So, to wrap up, 2020 is off to a very good start with compelling, consistent pivotal data from our KALM-2 trial. We're on track to submit our first NDA for KORSUVA Injection later this year. In addition, we expect major progress with our oral modality of KORSUVA, as we work to finalize the Phase 3 program for pre-dialysis CKD patients and readout data and the Phase 2 trials in both atopic dermatitis and PBC.

So with that, I'll turn it over to Rick to cover the financial results for the quarter. Rick?

Richard Makara -- Vice President, Head of Accounting and Controller

Thanks, Derek. As a reminder, the full financial results for the first quarter 2020 can be found in our press release issued today at the market closed. For the first quarter of 2020, we reported a net loss of $28.9 million, or $0.62 per basic and diluted share, compared to a net loss of $22 million, or $0.56 per basic and diluted share for the same quarter of 2019. In the first quarter of 2020, we recognized revenue of $8 million related to the Vifor collaboration agreement, compared to $4.2 million during the same quarter in 2019. Revenue from the sale of clinical compound was approximately $100,000 in the first quarter of both 2020 and 2019.

For the first quarter of 2020, we reported R&D expenses of $33.5 million, compared to $23.6 million in the same period of 2019. The higher R&D expenses in 2020 were primarily due to a net increase in clinical trial costs, increases in stock compensation expense, payroll and related costs, conferences and travel and related costs.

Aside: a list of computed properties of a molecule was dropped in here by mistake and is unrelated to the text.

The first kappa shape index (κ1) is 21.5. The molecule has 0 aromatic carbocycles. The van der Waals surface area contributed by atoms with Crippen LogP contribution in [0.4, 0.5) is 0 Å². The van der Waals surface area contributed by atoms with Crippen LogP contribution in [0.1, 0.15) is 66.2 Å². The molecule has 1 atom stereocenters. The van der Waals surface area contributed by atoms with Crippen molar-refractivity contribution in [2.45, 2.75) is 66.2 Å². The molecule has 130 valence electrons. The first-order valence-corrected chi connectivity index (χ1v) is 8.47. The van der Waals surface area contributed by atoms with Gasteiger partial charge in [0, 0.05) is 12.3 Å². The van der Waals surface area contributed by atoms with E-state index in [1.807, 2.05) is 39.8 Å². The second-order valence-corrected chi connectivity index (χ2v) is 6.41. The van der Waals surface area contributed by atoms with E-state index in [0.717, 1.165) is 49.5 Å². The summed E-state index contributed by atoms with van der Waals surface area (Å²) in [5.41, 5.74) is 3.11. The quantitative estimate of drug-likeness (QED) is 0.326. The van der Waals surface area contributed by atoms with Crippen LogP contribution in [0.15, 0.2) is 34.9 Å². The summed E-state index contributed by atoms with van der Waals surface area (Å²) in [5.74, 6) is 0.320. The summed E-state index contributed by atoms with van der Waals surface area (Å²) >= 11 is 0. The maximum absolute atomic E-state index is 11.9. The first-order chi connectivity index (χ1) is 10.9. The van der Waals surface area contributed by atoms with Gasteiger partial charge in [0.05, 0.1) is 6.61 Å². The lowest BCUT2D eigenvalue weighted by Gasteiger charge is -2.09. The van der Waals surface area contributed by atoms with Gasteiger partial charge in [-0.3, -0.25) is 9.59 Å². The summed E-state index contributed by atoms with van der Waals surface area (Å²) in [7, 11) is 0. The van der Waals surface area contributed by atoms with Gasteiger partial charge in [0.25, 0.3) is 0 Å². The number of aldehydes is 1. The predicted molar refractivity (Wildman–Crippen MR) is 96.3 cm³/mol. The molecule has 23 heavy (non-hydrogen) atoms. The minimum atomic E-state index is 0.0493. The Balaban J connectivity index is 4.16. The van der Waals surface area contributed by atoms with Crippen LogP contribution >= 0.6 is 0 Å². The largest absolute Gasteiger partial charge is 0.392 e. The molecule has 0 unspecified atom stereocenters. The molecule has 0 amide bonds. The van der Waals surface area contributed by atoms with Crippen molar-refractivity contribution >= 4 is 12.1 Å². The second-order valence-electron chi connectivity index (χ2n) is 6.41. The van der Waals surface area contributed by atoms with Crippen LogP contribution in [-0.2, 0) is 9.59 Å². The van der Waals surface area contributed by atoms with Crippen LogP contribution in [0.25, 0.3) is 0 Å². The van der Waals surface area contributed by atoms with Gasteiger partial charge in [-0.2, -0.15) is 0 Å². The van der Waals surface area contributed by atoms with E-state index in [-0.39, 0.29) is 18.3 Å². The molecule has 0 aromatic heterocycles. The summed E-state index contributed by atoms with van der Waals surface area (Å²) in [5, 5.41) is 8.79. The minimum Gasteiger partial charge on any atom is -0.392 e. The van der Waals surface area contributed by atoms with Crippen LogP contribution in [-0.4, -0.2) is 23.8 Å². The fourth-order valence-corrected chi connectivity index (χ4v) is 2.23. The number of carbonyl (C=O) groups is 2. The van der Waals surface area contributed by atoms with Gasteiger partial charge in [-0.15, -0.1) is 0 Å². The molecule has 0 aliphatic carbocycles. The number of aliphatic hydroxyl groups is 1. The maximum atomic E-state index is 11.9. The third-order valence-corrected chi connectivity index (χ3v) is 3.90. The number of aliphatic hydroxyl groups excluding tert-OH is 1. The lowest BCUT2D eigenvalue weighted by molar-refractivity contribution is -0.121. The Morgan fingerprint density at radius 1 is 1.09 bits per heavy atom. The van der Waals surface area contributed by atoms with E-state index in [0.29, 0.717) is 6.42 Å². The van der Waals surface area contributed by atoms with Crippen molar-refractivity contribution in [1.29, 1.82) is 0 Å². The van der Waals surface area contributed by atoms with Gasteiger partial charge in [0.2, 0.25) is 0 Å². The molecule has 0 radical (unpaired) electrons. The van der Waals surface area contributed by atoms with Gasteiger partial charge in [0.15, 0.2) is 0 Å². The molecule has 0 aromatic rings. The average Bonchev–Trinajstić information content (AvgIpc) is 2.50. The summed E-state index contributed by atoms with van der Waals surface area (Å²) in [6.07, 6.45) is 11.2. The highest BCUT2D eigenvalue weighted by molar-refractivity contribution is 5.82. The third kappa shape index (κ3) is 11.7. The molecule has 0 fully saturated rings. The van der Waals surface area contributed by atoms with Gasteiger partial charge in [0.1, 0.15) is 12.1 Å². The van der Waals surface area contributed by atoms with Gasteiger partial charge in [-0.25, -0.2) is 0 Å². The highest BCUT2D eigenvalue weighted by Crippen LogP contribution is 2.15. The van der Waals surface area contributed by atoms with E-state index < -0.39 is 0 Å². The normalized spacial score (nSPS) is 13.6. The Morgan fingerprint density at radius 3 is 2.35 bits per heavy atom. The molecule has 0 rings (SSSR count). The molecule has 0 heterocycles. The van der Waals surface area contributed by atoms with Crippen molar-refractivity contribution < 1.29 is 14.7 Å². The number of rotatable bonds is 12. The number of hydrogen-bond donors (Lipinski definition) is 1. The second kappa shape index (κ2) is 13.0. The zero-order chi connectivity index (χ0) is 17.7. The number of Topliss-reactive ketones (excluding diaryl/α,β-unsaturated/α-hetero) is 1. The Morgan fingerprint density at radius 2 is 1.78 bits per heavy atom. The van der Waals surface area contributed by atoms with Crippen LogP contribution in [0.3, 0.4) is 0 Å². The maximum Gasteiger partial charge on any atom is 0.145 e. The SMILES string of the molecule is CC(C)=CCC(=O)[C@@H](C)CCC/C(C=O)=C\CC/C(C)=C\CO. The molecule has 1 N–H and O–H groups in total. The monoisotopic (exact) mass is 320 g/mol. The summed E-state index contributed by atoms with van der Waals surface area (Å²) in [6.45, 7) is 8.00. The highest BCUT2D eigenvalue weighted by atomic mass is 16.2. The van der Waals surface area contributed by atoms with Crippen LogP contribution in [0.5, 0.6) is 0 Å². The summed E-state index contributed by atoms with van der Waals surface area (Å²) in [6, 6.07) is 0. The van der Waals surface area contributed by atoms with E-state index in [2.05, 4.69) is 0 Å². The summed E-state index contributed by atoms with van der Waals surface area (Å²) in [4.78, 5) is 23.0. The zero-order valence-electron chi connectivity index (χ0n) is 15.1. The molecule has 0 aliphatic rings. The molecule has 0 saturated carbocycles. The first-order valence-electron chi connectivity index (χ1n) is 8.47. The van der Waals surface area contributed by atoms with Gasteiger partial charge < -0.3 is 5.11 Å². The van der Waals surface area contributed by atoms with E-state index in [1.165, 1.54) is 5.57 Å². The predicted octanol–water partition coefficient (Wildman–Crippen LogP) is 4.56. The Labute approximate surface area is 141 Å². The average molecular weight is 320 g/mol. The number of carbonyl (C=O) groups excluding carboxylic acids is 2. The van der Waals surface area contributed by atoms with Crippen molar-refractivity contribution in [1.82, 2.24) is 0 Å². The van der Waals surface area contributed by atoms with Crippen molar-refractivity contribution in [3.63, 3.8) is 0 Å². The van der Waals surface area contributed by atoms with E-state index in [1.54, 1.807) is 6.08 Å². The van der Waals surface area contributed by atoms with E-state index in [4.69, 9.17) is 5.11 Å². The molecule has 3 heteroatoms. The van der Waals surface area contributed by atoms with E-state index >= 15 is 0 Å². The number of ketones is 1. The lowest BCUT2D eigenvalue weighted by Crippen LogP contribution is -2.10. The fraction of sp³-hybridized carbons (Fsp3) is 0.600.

G&A expenses were $4.6 million during the first quarter of 2020, compared to $3.9 million in the same period of 2019. The increase in 2020 was primarily due to increases in legal and accounting fees, stock compensation expense, insurance costs, franchise taxes and payroll and related costs. Those increases were partially offset by a decrease in travel and related costs.

Other income was $1 million in the first quarter of 2020, compared to $1.1 million in the same period of 2019.

As of March 31, 2020, our cash, cash equivalents and marketable securities totaled $179.8 million, compared to $218.2 million as of December 31, 2019. The decrease in the balance of cash and cash equivalents and marketable securities primarily resulted from $38.3 million of cash used in operations, partially offset by $100,000 received from the exercise of stock options.

Turning to our financial guidance. Based on projected costs for our clinical development plans and timing expectations, we expect that our current cash, cash equivalents and marketable securities as of March 31, 2020 will be sufficient to fund our operations into the second half of 2020, 2021, not accounting for any potential milestone payments under the existing collaborations.

I'll now turn the call back over to the operator for Q&A.

Questions and Answers:

Operator

[Operator Instructions] Our first question comes from Jason Gerberry of Bank of America. Your line is open.

Jason Gerberry -- Bank of America -- Analyst

Hey, guys. Good evening and thank you for taking my questions. First question for me just given the COVID dynamics and where you are with your atopic derm and your PBC studies, is either study from a top line perspective at greater risk of getting pushed into 2021? Just any color you can provide and that would be helpful.

And then, second question is pertains to IV KORSUVA, and I'm ultimately wondering, how you model and think about patient adherence to therapy with this treatment. And as you think about the RCT and the open-label extension studies, how you think about the proportion of patients who will be lifetime chronic therapy those that will potentially drop off or get shorter duration therapy? Ultimately how do you get at average days of therapy per patient? Just curious, how you think about that variable in the model. Thanks.

Derek Chalmers -- Chief Executive Officer, President, and Director